Opinion

Looks Like This Lawsuit Against Jerry Seinfeld May Not Be Such a Laughing Matter

American celebrities have to deal with all sorts of nuisances. From ubiquitous paparazzi to the occasional stalker, these pitfalls of fame tend to go with the territory; one such predictable annoyance is the need to defend lawsuits filed by the greedy, the opportunistic, and the just plain litigious. Jerry Seinfeld – one of the most successful comedians of all time – is surely no stranger to nuisance litigation.  Now, as Seinfeld’s career is soaring from the explosive success of his series Comedians in Cars Getting Coffee, the question is whether one recent lawsuit is “about nothing.”

Christian Charles sued Seinfeld in federal court in New York, alleging copyright infringement and demanding damages that could quite easily reach the seven-figure mark. He claims that he was a co-creator of Seinfeld’s hit show, which began on online platform Crackle before moving to Netflix. He says he registered a copyright for the show, and that Seinfeld squeezed him out of the money and the credit for the now $100 million series. Seinfeld’s motion to dismiss called Charles’ lawsuit “an opportunistic—and belated—attempt to capitalize on the success of comedian Jerry Seinfeld’s award-winning and popular talk show, Comedians in Cars Getting Coffee.

I took a look at the lawsuit, and noticed a few things (apologies/you’re welcome for the Seinfeld references):

1. Christian Charles is no Kenny Bania.

The plaintiff isn’t easily dismissible as some disgruntled hanger-on who is using a copyright lawsuit just to get some attention. Charles was, for years, a close associate of Seinfeld’s. Charles worked creatively with Seinfeld on Super Bowl commercials, the documentary Comedian, the animated Bee Movie, Seinfeld’s website, and several other projects.  He also directed the pilot episode of Comedians in Cars Getting Coffee.   Jerry Seinfeld maintains via court documents, though, that he was –and has always been—the show’s sole creator. When creative types work closely with one another, ownership and origin of material often becomes confused, and when a show becomes a smash hit, you can bet lots of people were involved along the way. While the idea for this series may well have been Seinfeld’s alone, the proximity he and Charles shared means that it’s likely going to be tough to sort out who did what and when.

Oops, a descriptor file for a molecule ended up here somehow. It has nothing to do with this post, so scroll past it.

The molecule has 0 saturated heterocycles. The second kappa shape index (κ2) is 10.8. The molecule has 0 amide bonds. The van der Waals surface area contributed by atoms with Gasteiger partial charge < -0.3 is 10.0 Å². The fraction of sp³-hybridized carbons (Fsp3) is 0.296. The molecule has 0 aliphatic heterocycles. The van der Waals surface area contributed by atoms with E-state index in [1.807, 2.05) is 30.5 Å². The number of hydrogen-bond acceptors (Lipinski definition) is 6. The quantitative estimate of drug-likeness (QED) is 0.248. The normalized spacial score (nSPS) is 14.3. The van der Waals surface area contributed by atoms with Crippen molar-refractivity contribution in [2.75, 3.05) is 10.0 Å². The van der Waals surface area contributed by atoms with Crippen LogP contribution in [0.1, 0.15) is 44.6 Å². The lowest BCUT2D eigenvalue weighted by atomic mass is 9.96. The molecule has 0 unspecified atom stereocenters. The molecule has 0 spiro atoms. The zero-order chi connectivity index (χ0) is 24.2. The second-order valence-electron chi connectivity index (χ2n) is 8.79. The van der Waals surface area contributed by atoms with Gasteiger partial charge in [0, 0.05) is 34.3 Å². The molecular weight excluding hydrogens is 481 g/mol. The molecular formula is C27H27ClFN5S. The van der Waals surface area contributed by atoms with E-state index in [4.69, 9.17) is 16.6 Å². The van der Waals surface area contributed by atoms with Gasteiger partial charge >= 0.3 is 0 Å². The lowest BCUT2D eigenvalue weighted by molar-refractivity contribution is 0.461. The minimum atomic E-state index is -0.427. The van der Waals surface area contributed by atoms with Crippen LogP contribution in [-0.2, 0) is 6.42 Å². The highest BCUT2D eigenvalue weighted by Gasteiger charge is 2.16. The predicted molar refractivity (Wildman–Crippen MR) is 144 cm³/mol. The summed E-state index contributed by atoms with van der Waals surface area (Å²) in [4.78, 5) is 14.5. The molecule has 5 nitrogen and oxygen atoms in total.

2. The lawsuit may have actually been filed a year late, and thus be quite lame.

In the defense’s motion to dismiss, Seinfeld argues that the applicable statute of limitations here is three years – and that Charles waited too long to bring his lawsuit. This argument essentially amounts to, “oh sure, now that the show is a big hit, you want to say you created it. If you really cared, you would have raised this issue years earlier.” If the federal court agrees with Seinfeld’s position on this matter, it will mean a quick end to Charles’ lawsuit.

3. This plaintiff has details and he has them right now. Jerry may not be in the mood, but he’d better get in the mood!

In his complaint, Charles takes credit for tons of creative details of Comedians in Cars Getting Coffee. From the opening sequence featuring Jerry driving a vintage car, to detail shots of coffee-making, to car-mounted cameras, to a host-voiceover discussing automotive details, to specifics about the comedians’ conversation, Charles’ allegations describe a show that is exactly Seinfeld’s finished product, almost frame-for-frame. Seinfeld has argued, though, that none of those ideas are even worthy of copyright protection, and that the finished product is simply “a show based on people traveling together and engaging in comedic banter,” and that, “the banal idea behind the Show belongs to the world and is not subject to copyright protection.”